The New Zealand dollar rose as the US dollar reached a seven-week low and on the release of a speech a Reserve Bank official gave in Tokyo last week in which he indicated that interest rates will probably be on hold for the foreseeable future.
The kiwi rose to 66.30 US cents at 5pm in Wellington, off the day's high at 66.36 immediately after assistant governor Christian Hawkesby's speech was released, but up from 66.16 at 7:50am. The trade-weighted index rose to 72.71 points from 72.52.
Hawkesby told the Bank of Japan's Institute for Monetary and Economic Studies that the new monetary policy committee, which has replaced the governor as the sole decision-maker, had considered a range of scenarios in May before deciding to cut the official cash rate by 25 basis points to a record low of 1.5 per cent.
Those scenarios, assessed over a seven-day period leading up to the official announcement on May 8, ranged from holding the OCR steady to cutting it by 75 basis points over 12 months.
If rates had remained unchanged, the projections suggested that it would have taken a number of years for inflation to return to target, and employment would have fallen below the maximum sustainable level, Hawkesby said.
If it had lowered the OCR by about 75 basis points over the next 12 months, the projections suggested it would result in a situation where both inflation and employment would be overshooting their targets, he said.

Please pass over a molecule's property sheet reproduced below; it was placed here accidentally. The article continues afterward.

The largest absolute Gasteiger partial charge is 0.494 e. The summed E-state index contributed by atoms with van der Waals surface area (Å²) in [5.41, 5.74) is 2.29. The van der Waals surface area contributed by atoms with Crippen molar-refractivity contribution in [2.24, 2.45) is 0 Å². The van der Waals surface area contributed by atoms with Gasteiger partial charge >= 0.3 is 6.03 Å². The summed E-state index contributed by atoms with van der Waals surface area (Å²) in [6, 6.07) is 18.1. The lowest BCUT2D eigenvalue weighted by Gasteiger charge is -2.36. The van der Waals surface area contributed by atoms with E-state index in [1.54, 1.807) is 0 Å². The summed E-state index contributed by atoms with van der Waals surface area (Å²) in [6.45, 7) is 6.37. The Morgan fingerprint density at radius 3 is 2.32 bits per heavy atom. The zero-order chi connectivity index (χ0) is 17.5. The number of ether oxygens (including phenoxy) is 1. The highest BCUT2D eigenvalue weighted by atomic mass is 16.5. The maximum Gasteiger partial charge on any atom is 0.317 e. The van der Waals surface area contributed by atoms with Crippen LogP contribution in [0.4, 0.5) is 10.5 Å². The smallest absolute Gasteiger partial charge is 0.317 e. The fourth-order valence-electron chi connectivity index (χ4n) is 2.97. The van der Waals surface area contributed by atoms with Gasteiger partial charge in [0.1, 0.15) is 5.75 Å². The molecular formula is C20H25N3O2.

Tim Kelleher, head of institutional foreign exchange sales at ASB Bank, says the market was blind-sided by the release of Hawkesby's remarks, especially because they were delivered on May 30.
"It was quite strange, we thought. Our view on it is maybe they were trying to dampen down expectations of more than one rate cut," Kelleher says, noting that the speech hadn't been flagged as the central bank normally does with important speeches.
Driving the US dollar lower, and therefore driving other currencies higher against it, Federal Reserve chair Jerome Powell said in a speech in Chicago that the Fed is watching economic developments, including President Donald Trump's threat to impose tariffs on all Mexican imports.
The Fed is ready to keep the near-record US expansion going, including cutting interest rates, Powell said in prepared remarks.
"We are closely monitoring the implications of these developments for the US economic outlook and, as always, we will act as appropriate to sustain the expansion, with a strong labour market and inflation near our symmetric 2 per cent objective."
Kelleher says it will be a matter of watching developments and the data. "I don't think there's anything revolutionary" about a Fed chair saying he would act to protect the US economy.
"At least they've got some ammo. They wouldn't have any ammo if they hadn't been tightening."
The Fed Funds rate is currently targeting 2.25-2.5 per cent after lifting that target four times in 2018. Financial markets have priced in two cuts from the Fed by the end of the year.
The New Zealand dollar was trading at 94.74 Australian cents from 94.56, at 52.18 British pence from 52.04, at 58.87 euro cents from 58.72, at 71.65 yen from 71.48 and at 4.5825 Chinese yuan from 4.5684.
The New Zealand two-year swap rate edged down to 1.3880 per cent from 1.4081 yesterday while the 10-year swap rate nudged up to 1.9000 per cent from 1.8950.